I have a Cisco 1921 and I want to allow one WAN IP number (lets call it to access a server on the LAN. My WAN interface is GigabitEthernet0/0 and my LAN interface is GigabitEthernet0/1. I have now one access list that is applied both to inbound GigabitEthernet0/0 and outbound GigabitEthernet0/1 it is this one here:

10 permit udp host eq domain any
20 permit udp host NTPIP eq ntp host ciscoIP eq ntp
25 permit tcp host eq 3389 host eq 3389
26 permit udp host eq 3389 host eq 3389
28 deny udp any any eq 3389
29 deny tcp any any eq 3389
30 permit ip any any

With this access list I can not get my RDP connection to work, but if I replace that access list with one that has only one line 10 permit ip any any on the inbound interface GigabitEthernet0/0 then RDP works fine, which means I must have set up NAT port forwarding correctly right?

As far as I can tell then lines 25 and 26 should allow to access port 3389 and lines 28 and 29 should ban all other IP's. So where am I going wrong here?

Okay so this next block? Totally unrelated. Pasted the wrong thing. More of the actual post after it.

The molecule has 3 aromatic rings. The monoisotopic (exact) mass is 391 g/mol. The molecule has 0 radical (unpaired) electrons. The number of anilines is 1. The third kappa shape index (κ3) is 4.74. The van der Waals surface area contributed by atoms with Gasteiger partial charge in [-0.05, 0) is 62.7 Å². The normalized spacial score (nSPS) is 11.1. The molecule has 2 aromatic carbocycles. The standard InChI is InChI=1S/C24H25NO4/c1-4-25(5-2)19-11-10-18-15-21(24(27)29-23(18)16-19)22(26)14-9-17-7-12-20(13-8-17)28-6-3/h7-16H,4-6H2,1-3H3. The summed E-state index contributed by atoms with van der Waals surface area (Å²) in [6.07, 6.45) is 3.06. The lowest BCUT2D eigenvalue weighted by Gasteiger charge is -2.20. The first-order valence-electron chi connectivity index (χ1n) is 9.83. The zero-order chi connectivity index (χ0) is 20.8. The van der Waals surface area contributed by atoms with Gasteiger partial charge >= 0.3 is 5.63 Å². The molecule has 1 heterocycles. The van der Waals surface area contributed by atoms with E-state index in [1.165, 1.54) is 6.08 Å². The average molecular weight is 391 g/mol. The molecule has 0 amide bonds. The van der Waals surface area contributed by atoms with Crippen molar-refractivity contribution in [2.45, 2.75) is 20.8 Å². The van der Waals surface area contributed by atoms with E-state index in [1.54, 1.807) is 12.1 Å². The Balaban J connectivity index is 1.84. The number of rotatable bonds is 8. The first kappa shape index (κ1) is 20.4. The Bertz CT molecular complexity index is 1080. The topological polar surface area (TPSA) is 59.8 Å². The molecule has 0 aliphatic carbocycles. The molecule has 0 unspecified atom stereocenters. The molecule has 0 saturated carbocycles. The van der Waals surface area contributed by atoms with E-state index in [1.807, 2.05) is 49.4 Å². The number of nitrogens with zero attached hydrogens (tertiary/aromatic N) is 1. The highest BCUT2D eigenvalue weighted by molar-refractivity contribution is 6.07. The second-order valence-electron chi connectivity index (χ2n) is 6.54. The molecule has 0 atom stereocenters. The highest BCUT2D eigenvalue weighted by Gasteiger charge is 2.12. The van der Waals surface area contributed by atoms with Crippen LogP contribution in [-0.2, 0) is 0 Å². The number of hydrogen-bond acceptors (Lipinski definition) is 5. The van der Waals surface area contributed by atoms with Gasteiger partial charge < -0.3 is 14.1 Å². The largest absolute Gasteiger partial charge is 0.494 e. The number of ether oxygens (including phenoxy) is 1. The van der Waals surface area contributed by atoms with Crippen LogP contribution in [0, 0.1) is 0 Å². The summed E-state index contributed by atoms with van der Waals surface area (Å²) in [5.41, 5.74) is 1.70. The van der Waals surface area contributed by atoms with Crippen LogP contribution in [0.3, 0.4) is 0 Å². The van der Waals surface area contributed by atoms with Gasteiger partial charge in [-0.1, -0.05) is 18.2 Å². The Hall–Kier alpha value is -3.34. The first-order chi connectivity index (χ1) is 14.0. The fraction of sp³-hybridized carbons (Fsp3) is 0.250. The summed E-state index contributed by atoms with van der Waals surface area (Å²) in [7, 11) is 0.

1 Answer 1


If you have port forwarding set up correctly, you don't want to restrict this on the WAN port since the incoming packet will not have the private address as the destination address in the incoming packet.

Port forwarding will allow publicly addressed packets toward a particular private address. The ACL could then include only the source address and RDP port in to restrict the source device, but the port forwarding will take care of only forwarding it to the configured private IP address.

  • How would I do that? I am pretty new to access lists so please bare with me.
    – ojs
    Oct 28, 2015 at 22:24
  • Instead of host, use any. The port forwarding allows any outside host sending to the public address, port 3389 to go to the particular host, and only that host. What you want to do is restrict which outside hosts are allowed to do that. The important part is to allow the one outside host using that port to come in, and to deny other hosts. The ACL will control which host(s) can come in on that port, and port forwarding will restrict the traffic to the particular host. (As an aside, it should be, "please bear with me," unless you are inviting me to get naked with you. :))
    – Ron Maupin
    Oct 28, 2015 at 22:33
  • Ok, thanks, will try that tomorrow am home now and not on the relevant IP to test this. (As an aside, I always forget the difference between bare, bear, beer, and I have to get to know you a lot more to get bare with you :-) )
    – ojs
    Oct 28, 2015 at 22:41

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